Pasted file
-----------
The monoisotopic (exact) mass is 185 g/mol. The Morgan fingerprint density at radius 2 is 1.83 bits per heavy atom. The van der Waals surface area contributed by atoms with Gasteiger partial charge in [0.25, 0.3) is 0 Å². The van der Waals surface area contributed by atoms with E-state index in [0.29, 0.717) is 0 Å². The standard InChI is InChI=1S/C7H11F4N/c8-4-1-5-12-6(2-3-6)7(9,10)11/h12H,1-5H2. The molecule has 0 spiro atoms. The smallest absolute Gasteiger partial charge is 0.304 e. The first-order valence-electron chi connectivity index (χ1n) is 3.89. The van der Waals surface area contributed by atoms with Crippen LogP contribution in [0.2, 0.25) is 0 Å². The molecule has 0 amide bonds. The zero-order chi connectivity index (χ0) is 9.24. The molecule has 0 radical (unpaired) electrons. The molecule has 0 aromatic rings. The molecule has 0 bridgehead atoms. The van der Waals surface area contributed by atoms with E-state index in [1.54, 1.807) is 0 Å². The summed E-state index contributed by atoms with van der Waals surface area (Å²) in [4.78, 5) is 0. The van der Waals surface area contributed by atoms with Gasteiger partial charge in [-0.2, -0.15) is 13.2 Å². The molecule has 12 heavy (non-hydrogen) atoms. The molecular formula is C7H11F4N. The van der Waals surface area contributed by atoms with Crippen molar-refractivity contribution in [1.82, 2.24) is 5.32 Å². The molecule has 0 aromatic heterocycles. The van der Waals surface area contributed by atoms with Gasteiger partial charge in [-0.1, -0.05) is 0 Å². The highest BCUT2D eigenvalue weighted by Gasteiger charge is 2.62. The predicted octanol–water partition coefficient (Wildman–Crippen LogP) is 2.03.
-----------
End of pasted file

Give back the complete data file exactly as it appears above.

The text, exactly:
The monoisotopic (exact) mass is 185 g/mol. The Morgan fingerprint density at radius 2 is 1.83 bits per heavy atom. The van der Waals surface area contributed by atoms with Gasteiger partial charge in [0.25, 0.3) is 0 Å². The van der Waals surface area contributed by atoms with E-state index in [0.29, 0.717) is 0 Å². The standard InChI is InChI=1S/C7H11F4N/c8-4-1-5-12-6(2-3-6)7(9,10)11/h12H,1-5H2. The molecule has 0 spiro atoms. The smallest absolute Gasteiger partial charge is 0.304 e. The first-order valence-electron chi connectivity index (χ1n) is 3.89. The van der Waals surface area contributed by atoms with Crippen LogP contribution in [0.2, 0.25) is 0 Å². The molecule has 0 amide bonds. The zero-order chi connectivity index (χ0) is 9.24. The molecule has 0 radical (unpaired) electrons. The molecule has 0 aromatic rings. The molecule has 0 bridgehead atoms. The van der Waals surface area contributed by atoms with E-state index in [1.54, 1.807) is 0 Å². The summed E-state index contributed by atoms with van der Waals surface area (Å²) in [4.78, 5) is 0. The van der Waals surface area contributed by atoms with Gasteiger partial charge in [-0.2, -0.15) is 13.2 Å². The molecule has 12 heavy (non-hydrogen) atoms. The molecular formula is C7H11F4N. The van der Waals surface area contributed by atoms with Crippen molar-refractivity contribution in [1.82, 2.24) is 5.32 Å². The molecule has 0 aromatic heterocycles. The van der Waals surface area contributed by atoms with Gasteiger partial charge in [-0.1, -0.05) is 0 Å². The highest BCUT2D eigenvalue weighted by Gasteiger charge is 2.62. The predicted octanol–water partition coefficient (Wildman–Crippen LogP) is 2.03.